According to Visentini, what still seems to be lacking in our country's companies is the will to integrate agile work into their organizational objectives, the so-called "mission", which is always the starting point of the strategic framework of every agency. In order to be effective, an agile work policy must first be inserted within the context of the mission of each organization. After that, the company must carry out a survey among the workers to understand which is the most suitable regulatory framework to maximize the individual and collective benefits of the employees and the company, and then train the workers.

However, it is the work culture of the entire “country system” that is not yet ready to rely on the flexibility and mutual trust that agile work entails, both from the point of view of job rental and from the point of view of time. "The hourly tape that slavishly reflects that of the office denotes a certain rigidity," says Visentini, when it is not necessarily the only way. There is a widespread "lack of trust" and "performance monitoring tools" which at the moment still prevents the system from being implemented in a generalized manner.

Furthermore, the current trend of companies that tend to adopt of a smart working policy is to include it through a top down approach that does not involve employees, but simply involves sharing a legislative document without accompanying the change with a training course, which can be conducted with tips, videos or specific clarifications. Only 40 percent of the companies that introduced the policy did so by accompanying the process with a training course designed to help workers familiarize themselves with the process.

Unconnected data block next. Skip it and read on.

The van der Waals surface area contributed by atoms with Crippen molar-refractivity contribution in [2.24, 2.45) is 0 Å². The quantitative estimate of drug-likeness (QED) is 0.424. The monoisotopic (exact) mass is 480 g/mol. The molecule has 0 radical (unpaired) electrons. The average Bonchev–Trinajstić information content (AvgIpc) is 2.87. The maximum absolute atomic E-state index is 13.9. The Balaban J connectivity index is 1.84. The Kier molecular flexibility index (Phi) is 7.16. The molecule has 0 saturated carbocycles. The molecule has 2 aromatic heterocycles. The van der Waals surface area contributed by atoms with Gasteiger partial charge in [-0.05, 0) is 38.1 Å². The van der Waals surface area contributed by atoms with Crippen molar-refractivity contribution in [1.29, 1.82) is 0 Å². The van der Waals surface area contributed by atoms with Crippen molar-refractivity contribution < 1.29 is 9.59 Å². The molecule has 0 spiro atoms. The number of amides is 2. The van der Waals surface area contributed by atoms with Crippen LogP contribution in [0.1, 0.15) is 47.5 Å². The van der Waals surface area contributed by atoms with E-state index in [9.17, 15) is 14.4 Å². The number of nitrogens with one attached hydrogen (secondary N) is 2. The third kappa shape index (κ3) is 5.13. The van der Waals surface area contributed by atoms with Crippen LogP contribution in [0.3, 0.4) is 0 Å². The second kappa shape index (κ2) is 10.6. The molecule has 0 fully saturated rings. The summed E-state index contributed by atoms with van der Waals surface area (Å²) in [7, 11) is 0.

According to Visentini, “The protocol set up by the Minister of Lavoro Orlando is an excellent starting point ”to make agile work the norm in Italian companies, but still“ there is a lack of a convincing economic incentive ”. Despite this, smart working is a way of working destined to consolidate. And beware, smart working does not automatically mean, as the pandemic experience might lead us to think, working from home. It simply means allowing workers flexibility in how they work. Visentini says he is "rather optimistic" about the process, but the country's bureaucratic system will have to show that it is ready to keep up with the will of the workers.